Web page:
Marie Stopes [...] had a disastrous marriage to fellow scientist Reginald Ruggles Gates. They had a whirlwind romance, but the relationship was close to breakdown within a year. Although she was highly intelligent, it only gradually became apparent to Marie that her sex life was not quite right.A similar book in the US had falled foul of the Comstock Law which
After studying medical books in various languages in the British Library she realised her husband was impotent and that she was still a virgin. She did not believe in divorce, but took the extraordinary step of turning to the law and having her marriage annulled on the grounds of non-consummation.
The humiliating experience drove her to write her first book, Married Love. It was a sex manual - the first of its kind in the UK. It opened with these words: "In my first marriage I paid such a terrible price for sex-ignorance that I feel that knowledge gained at such a cost should be placed at the service of humanity… I hope (this book) will save some others years of heartache and blind questioning in the dark."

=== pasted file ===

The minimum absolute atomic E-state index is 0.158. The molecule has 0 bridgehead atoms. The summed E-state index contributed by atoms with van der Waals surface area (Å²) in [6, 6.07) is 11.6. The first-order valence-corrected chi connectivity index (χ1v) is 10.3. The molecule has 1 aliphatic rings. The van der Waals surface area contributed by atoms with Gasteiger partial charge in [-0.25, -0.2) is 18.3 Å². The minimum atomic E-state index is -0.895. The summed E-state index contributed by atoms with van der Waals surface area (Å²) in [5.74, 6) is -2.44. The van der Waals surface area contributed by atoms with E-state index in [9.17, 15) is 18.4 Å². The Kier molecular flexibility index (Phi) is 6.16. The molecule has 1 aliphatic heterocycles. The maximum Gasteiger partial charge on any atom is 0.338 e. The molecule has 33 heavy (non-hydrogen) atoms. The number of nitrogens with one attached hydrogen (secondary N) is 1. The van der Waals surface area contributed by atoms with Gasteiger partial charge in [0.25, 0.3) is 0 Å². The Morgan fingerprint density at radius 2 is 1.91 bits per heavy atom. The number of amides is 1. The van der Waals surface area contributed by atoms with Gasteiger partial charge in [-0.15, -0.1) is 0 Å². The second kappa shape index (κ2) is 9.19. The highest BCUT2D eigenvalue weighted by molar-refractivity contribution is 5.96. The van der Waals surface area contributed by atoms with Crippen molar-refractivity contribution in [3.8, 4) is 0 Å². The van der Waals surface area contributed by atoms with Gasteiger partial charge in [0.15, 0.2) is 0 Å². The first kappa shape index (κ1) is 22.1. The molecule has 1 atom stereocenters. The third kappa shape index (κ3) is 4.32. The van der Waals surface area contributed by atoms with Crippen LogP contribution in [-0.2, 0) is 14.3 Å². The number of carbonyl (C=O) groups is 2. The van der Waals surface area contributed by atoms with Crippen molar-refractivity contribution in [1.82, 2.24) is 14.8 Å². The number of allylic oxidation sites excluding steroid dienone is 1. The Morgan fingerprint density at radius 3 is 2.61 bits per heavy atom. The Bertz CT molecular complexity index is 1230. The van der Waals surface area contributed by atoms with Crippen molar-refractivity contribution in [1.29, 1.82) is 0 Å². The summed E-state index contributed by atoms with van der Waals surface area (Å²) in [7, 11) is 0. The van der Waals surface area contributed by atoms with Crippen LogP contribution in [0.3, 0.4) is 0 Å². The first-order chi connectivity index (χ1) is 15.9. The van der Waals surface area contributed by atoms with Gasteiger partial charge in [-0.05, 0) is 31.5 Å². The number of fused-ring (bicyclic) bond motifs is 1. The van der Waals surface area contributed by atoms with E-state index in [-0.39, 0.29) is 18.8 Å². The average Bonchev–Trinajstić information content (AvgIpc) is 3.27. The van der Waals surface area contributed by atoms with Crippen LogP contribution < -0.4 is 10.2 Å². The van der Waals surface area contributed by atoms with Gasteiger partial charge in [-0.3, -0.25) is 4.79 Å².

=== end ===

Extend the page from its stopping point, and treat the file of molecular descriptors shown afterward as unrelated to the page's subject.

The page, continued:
[...] The book was labelled immoral and obscene by the church, the medical establishment and the press, with its claims that women should enjoy sex as much as men. But it was an extraordinary hit with the general public. It sold 2000 copies within a fortnight, and Marie Stopes achieved fame and notoriety overnight.
forbade distribution of birth control information. In 1915, Margaret Sanger's husband was jailed for distributing her Family Limitation, which described and advocated various methods of contraception. Sanger herself had fled the country to avoid prosecution, but would return in 1916 to start the American Birth Control League, which eventually merged with other groups to form Planned Parenthood.Anti-obscenity legislation has also led to the banning of extremely important works of literature: